S. Harmer 2012
The stature is one of either two figures. Some say that it is Apollo while others that it is Hadrian’s lover Antinous. General Dormer was greatly interested in Antinous and he is the most likely candidate. The figure looks outwards away from the garden and down towards the River Cherwell. Again showing the garden is integrated into and moving out to the wider landscape.


S. Harmer 2011
The Praeneste is a seven arched structure which was Inspired by the temple complex of Palestrina near Rome. It was not placed to be seen until you were on the return leg of the journey around the garden, almost a ‘Grand Tour’ in miniature. Again the iconology is that of ancient Rome.

Iconography can confuse the interpretation of a garden and Rousham is no exception. The garden can be read on many levels. In its simplistic form Rousham pays homage to ancient Rome and the Imperial games. This can be seen for example in Sheermakers work depicting a mortally wounded gladiator, perpetually dying. The gladiator can be seen simply as what he is, a gladiator dying from his wounds inflicted by another in the games. Here we have the simple reference to ancient Rome. Others may argue that on another level  the gladiator represents General James Dormer who owned Rousham and commissioned Kent from 1738 until Dormers death in 1741. Dormer was wounded at the battle of Blenheim and the dying gladiator most likely is a reference to the general, himself severely wounded in battle and never recovering from his wounds.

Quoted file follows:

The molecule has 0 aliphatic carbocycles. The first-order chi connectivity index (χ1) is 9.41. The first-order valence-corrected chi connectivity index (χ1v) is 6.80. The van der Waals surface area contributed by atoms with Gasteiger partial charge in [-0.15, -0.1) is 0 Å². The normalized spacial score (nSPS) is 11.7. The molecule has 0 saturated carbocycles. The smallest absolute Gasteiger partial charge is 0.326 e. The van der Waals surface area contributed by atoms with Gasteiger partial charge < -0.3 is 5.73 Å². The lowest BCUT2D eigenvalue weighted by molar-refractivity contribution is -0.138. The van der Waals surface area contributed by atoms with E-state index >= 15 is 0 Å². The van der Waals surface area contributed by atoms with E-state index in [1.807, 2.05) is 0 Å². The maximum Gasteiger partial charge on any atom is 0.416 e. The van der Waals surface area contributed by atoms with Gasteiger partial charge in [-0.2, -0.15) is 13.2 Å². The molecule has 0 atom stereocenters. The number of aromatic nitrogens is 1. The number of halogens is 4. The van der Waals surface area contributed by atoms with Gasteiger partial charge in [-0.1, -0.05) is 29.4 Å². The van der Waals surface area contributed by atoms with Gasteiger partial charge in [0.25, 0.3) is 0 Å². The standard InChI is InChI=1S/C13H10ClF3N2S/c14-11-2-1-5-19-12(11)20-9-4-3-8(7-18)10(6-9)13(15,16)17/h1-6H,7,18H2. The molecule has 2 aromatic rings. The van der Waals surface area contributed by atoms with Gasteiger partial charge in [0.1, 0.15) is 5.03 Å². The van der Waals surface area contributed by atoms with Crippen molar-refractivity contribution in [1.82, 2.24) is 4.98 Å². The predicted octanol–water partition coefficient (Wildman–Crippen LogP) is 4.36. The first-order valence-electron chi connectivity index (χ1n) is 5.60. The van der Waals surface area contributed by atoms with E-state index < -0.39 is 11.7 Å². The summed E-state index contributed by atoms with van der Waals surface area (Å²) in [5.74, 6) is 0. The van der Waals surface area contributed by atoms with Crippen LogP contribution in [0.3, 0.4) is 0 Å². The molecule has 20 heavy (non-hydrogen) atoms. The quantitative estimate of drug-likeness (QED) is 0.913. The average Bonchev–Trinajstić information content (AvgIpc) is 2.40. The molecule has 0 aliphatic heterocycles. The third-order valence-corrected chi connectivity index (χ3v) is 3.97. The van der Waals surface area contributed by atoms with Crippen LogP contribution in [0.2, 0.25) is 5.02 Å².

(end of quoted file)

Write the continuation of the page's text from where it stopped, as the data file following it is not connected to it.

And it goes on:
S. Harmer 2011
The dying gladiator

The garden can also be seen as a representation of the Elysian Fields, the mythological resting place of the Roman soldier.  Elysia the place of peacefulness and calm which is supposedly the final home of the brave who died in battle. Again was Dormer creating his own Elysian fields? The Elysian Fields are portrayed in other gardens such as Stowe and Painshill Park. The garden at Rousham is believed to be Dormers own journey from life to death and from light into darkness. The garden indeed displays this when you move from areas of light into areas of heavy shade. We can also see a reference to Caesar with the sculpture depicting Pan and Venus. Caesar claimed descent from these mythological beings. 

 
S. Harmer 2012
The illustration shows the ‘rill’ and octagonal bathing pool. Kent canalised the water to form the rill. It has a fluid serpentine movement and winds its way through the understory planting of Laurel. Laurel is mainly used in English landscape gardens as a dense evergreen planting and kept at the height seen. The rill moves down to the Vale of Venus. At some point the rill was wider and deeper than it is now as there are firsthand accounts of fish swimming here.
Lastly what defines Rousham now is that it has not followed the National Trust philosophy of endless gift shops and cafes with hundreds of screaming children running around the gardens followed by worn out parents. Rousham remains as it has always been a sea of tranquillity with children under sixteen not permitted. How wonderful!

Rousham Gardens are open every day of the year from 10 am. Last admission is at 4.30 pm and the gardens close at dusk. Tickets for the garden are £5 per person.